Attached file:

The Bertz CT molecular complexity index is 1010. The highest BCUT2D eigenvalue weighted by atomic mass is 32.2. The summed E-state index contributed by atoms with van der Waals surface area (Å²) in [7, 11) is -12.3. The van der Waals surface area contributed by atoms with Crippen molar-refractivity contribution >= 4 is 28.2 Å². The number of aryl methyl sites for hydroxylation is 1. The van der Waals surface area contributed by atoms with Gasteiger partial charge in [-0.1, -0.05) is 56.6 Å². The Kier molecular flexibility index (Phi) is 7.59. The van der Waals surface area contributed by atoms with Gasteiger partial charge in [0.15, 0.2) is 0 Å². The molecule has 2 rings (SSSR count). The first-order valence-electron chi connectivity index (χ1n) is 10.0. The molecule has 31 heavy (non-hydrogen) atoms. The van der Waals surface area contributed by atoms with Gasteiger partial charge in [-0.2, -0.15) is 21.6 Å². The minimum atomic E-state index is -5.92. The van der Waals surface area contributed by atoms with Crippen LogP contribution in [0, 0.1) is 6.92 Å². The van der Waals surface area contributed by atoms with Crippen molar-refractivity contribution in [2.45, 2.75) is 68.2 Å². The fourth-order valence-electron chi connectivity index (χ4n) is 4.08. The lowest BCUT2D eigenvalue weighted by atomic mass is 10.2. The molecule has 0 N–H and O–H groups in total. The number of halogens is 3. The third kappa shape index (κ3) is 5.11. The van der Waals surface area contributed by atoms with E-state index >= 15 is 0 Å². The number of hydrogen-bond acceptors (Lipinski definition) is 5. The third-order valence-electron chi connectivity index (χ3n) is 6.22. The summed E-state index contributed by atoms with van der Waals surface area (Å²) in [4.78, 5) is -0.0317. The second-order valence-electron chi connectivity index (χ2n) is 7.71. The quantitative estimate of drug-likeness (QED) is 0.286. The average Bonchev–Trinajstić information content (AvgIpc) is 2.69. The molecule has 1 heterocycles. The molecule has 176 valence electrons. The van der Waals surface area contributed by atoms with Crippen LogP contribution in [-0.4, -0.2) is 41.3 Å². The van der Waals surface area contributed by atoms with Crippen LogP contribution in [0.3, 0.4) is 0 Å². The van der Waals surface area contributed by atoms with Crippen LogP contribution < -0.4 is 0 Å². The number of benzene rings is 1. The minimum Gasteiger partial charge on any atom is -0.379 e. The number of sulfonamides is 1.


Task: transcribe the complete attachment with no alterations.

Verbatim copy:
The Bertz CT molecular complexity index is 1010. The highest BCUT2D eigenvalue weighted by atomic mass is 32.2. The summed E-state index contributed by atoms with van der Waals surface area (Å²) in [7, 11) is -12.3. The van der Waals surface area contributed by atoms with Crippen molar-refractivity contribution >= 4 is 28.2 Å². The number of aryl methyl sites for hydroxylation is 1. The van der Waals surface area contributed by atoms with Gasteiger partial charge in [-0.1, -0.05) is 56.6 Å². The Kier molecular flexibility index (Phi) is 7.59. The van der Waals surface area contributed by atoms with Gasteiger partial charge in [0.15, 0.2) is 0 Å². The molecule has 2 rings (SSSR count). The first-order valence-electron chi connectivity index (χ1n) is 10.0. The molecule has 31 heavy (non-hydrogen) atoms. The van der Waals surface area contributed by atoms with Gasteiger partial charge in [-0.2, -0.15) is 21.6 Å². The minimum atomic E-state index is -5.92. The van der Waals surface area contributed by atoms with Crippen LogP contribution in [0, 0.1) is 6.92 Å². The van der Waals surface area contributed by atoms with Crippen molar-refractivity contribution in [2.45, 2.75) is 68.2 Å². The fourth-order valence-electron chi connectivity index (χ4n) is 4.08. The lowest BCUT2D eigenvalue weighted by atomic mass is 10.2. The molecule has 0 N–H and O–H groups in total. The number of halogens is 3. The third kappa shape index (κ3) is 5.11. The van der Waals surface area contributed by atoms with E-state index >= 15 is 0 Å². The number of hydrogen-bond acceptors (Lipinski definition) is 5. The third-order valence-electron chi connectivity index (χ3n) is 6.22. The summed E-state index contributed by atoms with van der Waals surface area (Å²) in [4.78, 5) is -0.0317. The second-order valence-electron chi connectivity index (χ2n) is 7.71. The quantitative estimate of drug-likeness (QED) is 0.286. The average Bonchev–Trinajstić information content (AvgIpc) is 2.69. The molecule has 1 heterocycles. The molecule has 176 valence electrons. The van der Waals surface area contributed by atoms with Crippen LogP contribution in [-0.4, -0.2) is 41.3 Å². The van der Waals surface area contributed by atoms with Crippen LogP contribution in [0.3, 0.4) is 0 Å². The van der Waals surface area contributed by atoms with Crippen LogP contribution < -0.4 is 0 Å². The number of benzene rings is 1. The minimum Gasteiger partial charge on any atom is -0.379 e. The number of sulfonamides is 1.